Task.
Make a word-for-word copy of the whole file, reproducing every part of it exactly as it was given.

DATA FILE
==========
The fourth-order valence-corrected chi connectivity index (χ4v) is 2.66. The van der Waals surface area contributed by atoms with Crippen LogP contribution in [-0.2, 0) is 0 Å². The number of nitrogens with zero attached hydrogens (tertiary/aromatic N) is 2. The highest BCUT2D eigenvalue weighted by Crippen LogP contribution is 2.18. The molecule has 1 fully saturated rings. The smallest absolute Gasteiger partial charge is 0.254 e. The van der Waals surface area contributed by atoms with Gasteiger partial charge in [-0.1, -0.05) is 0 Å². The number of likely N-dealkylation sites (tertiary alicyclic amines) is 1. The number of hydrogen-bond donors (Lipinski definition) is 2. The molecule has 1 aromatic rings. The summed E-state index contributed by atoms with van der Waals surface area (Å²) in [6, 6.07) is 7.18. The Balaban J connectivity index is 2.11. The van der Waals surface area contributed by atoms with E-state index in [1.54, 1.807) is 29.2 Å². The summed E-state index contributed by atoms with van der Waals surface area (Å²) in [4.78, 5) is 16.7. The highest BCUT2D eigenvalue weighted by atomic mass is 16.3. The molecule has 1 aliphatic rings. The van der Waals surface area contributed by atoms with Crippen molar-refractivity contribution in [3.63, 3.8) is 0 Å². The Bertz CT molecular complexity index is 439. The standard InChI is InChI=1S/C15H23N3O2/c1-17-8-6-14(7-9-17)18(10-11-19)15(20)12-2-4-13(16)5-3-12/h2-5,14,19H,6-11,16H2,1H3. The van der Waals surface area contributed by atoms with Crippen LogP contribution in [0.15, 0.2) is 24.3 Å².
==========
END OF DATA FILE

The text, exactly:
The fourth-order valence-corrected chi connectivity index (χ4v) is 2.66. The van der Waals surface area contributed by atoms with Crippen LogP contribution in [-0.2, 0) is 0 Å². The number of nitrogens with zero attached hydrogens (tertiary/aromatic N) is 2. The highest BCUT2D eigenvalue weighted by Crippen LogP contribution is 2.18. The molecule has 1 fully saturated rings. The smallest absolute Gasteiger partial charge is 0.254 e. The van der Waals surface area contributed by atoms with Gasteiger partial charge in [-0.1, -0.05) is 0 Å². The number of likely N-dealkylation sites (tertiary alicyclic amines) is 1. The number of hydrogen-bond donors (Lipinski definition) is 2. The molecule has 1 aromatic rings. The summed E-state index contributed by atoms with van der Waals surface area (Å²) in [6, 6.07) is 7.18. The Balaban J connectivity index is 2.11. The van der Waals surface area contributed by atoms with E-state index in [1.54, 1.807) is 29.2 Å². The summed E-state index contributed by atoms with van der Waals surface area (Å²) in [4.78, 5) is 16.7. The highest BCUT2D eigenvalue weighted by atomic mass is 16.3. The molecule has 1 aliphatic rings. The van der Waals surface area contributed by atoms with Crippen molar-refractivity contribution in [3.63, 3.8) is 0 Å². The Bertz CT molecular complexity index is 439. The standard InChI is InChI=1S/C15H23N3O2/c1-17-8-6-14(7-9-17)18(10-11-19)15(20)12-2-4-13(16)5-3-12/h2-5,14,19H,6-11,16H2,1H3. The van der Waals surface area contributed by atoms with Crippen LogP contribution in [0.15, 0.2) is 24.3 Å².